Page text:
Cornell researchers have made a small robot that can express his emotions by touch, sending small peaks when he is afraid or giving himself goosebumps to express his joy or excitement. The prototype, a pretty smiling creature with a rubber skin, is designed to test touch as an I / O system for robotic projects.
The robot mimics the skin of an octopus that can become pungent when it is threatened.
The researchers, Yuhan Hu, Zhengnan Zhao, Abheek Vimal, and Guy Hoffman, created the robot to experiment with new methods of interacting with robots. They compare the skin to "human goose bumps, disbudding of cats, dog's back hairs, porcupine needles, spit of a puffer fish or the ruffled feathers of a bird. "
"Research on human-robot interaction shows that the ability of a robot to use non-verbal behavior to communicate affects its potential to be useful to people, and can also have psychological effects. Other reasons include that having a robot uses non-verbal behaviors can help make it perceived to be more familiar and less mechanical, the researchers told IEEE Spectrum.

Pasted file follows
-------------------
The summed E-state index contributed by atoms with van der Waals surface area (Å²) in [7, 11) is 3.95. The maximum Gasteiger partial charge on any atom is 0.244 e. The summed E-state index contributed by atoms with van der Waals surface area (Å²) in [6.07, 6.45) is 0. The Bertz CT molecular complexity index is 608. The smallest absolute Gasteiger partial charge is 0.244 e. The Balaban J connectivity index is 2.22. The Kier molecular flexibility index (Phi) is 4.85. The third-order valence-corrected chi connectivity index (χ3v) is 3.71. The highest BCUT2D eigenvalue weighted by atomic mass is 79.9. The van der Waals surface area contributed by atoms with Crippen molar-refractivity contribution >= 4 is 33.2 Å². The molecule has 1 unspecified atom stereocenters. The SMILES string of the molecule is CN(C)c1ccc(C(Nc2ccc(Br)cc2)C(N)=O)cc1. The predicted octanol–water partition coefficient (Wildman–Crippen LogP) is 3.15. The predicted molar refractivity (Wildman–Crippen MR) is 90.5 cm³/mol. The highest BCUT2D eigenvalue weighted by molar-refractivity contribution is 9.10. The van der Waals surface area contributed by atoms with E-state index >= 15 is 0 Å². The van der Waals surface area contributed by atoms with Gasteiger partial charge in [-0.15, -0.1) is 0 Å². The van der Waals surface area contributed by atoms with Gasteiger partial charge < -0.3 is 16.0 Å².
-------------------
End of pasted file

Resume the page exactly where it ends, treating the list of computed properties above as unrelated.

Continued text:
The skin has multiple configurations and is powered by a computer-controlled elastomer that can inflate and deflate on demand. Goosebumps appear to match the expression on the robot's face, allowing humans to better understand what the robot "means" when it raises its little hackles or becomes bumpy. For my part, I welcome our bumpy robotic overlords.